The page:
Test-Driven Development

TDD (test-driven development) advocates say this approach has two major benefits.
First, because the tests embody specific uses of the yet-unwritten software, they will help tease out the design of the software, complementary to other techniques such as requirements specification and modeling. Second, the tests create a safety net, enabling the programmer to engage in the risky but necessary practice of refactoring — continuously reorganizing the code — without fear of breakage. One of XP’s tenets is that change is the only constant. As the business environment evolves, so do the requirements it imposes on software. Although software is in theory perfectly malleable, in practice we are often afraid to change it. TDD seeks to reduce that fear by controlling the risk associated with change.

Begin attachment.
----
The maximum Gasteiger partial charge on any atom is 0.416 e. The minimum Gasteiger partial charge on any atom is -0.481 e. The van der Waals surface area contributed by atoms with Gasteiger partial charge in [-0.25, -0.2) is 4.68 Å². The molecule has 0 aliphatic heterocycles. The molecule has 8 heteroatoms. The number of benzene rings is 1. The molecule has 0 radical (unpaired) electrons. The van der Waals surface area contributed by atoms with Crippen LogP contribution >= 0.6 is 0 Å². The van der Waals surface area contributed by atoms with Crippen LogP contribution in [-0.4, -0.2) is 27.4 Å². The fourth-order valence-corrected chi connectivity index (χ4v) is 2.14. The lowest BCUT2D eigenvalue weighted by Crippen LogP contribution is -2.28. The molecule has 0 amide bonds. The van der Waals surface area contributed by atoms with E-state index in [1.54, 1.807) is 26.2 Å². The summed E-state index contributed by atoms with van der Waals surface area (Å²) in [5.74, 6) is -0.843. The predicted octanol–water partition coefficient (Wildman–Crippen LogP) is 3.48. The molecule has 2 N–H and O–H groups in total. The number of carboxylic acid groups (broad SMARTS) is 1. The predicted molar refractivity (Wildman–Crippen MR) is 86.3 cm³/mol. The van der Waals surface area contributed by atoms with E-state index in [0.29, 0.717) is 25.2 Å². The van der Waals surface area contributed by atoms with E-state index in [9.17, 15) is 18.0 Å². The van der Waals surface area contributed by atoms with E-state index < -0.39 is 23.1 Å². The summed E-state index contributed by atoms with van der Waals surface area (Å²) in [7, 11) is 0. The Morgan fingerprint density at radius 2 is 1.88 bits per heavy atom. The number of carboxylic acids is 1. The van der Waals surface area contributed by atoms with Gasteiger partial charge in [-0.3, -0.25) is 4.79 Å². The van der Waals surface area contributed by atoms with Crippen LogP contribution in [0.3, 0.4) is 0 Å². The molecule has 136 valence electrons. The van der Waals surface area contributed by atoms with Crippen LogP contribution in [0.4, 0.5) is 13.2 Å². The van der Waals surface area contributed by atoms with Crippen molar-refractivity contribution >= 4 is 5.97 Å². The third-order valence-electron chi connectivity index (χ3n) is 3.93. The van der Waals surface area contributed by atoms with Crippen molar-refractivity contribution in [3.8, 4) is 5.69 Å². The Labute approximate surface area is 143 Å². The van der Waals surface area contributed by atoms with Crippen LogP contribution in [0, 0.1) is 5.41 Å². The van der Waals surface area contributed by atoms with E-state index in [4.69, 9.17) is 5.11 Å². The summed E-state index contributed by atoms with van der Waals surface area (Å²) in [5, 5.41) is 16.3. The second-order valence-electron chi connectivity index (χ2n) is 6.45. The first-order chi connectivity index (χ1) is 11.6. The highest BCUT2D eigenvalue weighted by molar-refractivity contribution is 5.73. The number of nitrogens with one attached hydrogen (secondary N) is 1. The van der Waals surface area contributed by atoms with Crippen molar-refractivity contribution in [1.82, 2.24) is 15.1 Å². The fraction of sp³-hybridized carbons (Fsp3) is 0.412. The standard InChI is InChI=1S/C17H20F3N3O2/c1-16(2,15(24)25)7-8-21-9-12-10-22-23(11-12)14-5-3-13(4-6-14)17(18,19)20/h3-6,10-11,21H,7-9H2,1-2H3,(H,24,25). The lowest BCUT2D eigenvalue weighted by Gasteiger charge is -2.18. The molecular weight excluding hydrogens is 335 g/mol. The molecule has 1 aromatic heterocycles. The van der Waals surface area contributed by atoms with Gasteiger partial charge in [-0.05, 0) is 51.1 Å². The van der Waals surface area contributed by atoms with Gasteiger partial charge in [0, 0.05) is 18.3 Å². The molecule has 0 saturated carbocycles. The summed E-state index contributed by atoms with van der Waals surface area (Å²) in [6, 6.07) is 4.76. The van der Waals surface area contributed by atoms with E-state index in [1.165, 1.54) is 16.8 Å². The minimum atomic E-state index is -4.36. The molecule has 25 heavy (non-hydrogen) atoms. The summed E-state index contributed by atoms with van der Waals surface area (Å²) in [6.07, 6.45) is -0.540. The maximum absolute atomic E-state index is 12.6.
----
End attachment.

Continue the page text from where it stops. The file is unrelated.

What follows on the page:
Jon Udel, Test before you leap into development

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